I love fall. More, I love cooking in fall. It feels like my element. I can roast poultry and vegetables and make hot bean soups. I think I'm able to throw together some chop for a salad fairly well, but it's not the same as having a steaming bowl or plate of warm waiting for you at the table.
On that note, I've branched out in the world of stocks; I made a seafood stock. I'm not going to give you the recipe for it. Stock recipes, to my mind, are counter-productive. For one thing, you can throw just about anything in a stock pot and it fits the bill, including apple or pear peels if you were feeling ambitious enough. What I will talk about are some basic ingredients for a stock and what you might desire to get the general flavor. You should always, however, branch out. I threw a whack of diced fennel into my seafood stock, for instance, because it had tasted damn good with the mussels I'd eaten originally. Keep in mind, too, that stocks and broths are not just for soups! Add them to rice, a casserole or use to poach instead of water.
A note--I will not mention bay leaves, salt or pepper below. They should probably be added to all of them. (A note on pepper, though: Add whole peppercorns rather than cracked pepper or ground pepper. Unless you want to strain your stock with a coffee filter, too much of that pepper will stay behind.)
A brief thought on how. Old-school stock making is slightly more time-consuming when you have to dip and scoop foam off the top of the pot all the time. If you have a slow cooker you can literally dump ingredients and forget about them forever. Whatever you're cooking will only get better and if you want to get rid of fats from meat stocks, skim the fat off the top once it's cold and solid, if you must. Otherwise, fats provide a nice protective layer over the rest of your stock.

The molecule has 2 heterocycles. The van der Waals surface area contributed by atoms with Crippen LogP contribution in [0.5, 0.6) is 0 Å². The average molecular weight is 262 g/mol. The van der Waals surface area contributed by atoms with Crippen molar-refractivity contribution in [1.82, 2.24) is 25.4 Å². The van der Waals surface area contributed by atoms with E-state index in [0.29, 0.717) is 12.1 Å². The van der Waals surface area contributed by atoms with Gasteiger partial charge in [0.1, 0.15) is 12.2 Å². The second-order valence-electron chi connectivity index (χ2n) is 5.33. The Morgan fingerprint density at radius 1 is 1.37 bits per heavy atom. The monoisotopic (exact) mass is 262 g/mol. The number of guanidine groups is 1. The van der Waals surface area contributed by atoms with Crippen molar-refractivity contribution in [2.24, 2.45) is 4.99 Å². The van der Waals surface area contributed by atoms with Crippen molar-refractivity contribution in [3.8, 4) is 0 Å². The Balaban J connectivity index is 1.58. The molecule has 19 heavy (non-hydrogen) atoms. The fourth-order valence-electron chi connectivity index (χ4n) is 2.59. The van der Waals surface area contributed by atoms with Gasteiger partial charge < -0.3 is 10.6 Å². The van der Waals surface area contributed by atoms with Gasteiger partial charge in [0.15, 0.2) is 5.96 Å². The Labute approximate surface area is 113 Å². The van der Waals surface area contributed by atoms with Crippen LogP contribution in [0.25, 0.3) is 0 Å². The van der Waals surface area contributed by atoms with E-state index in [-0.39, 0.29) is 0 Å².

I would encourage you to save all your vegetable scraps for vegetable stock. Not even just for vegetable--save it all for any stock! I recently purchased a whole chicken and after eating the breasts, the bones went in the pot and the dark meat was torn up to go into pot pies. Everything but the skin off the back half of the chicken was used and reused--feels good! Onion and garlic skins and everything can be saved.
Now, I have heard people classify vegetable stocks into light and dark...
(Which, by the way, I should be calling broths. Small tidbit that I wasn't aware of until last year: Stocks are the ones that go gelatinous when they're cold. Their jello-ness comes from the fact that there was bones or joints or some other such in the pot. If you haven't been able to get to the gelatinous stage, some people suggest cracking small bones open or adding chickens' feet to the pot. Personally I couldn't be bothered and mine always come out fine. Stocks supposedly contain more nutrition, though I fail to see how pure vegetable stocks (sorry, 'broths') would not be nutritious seeing as you've boiled up a bunch of veggies. Anywho. I'm no scientist, I suppose. Broths are the ones that are lighter, thinner, free of gelatin and supposedly less nutritious. I might be missing some definitive markers in here, but that's the gist of it.)
Light stocks might include things such as onions, garlic, bits of fruit, carrots, mushrooms, celery, etc.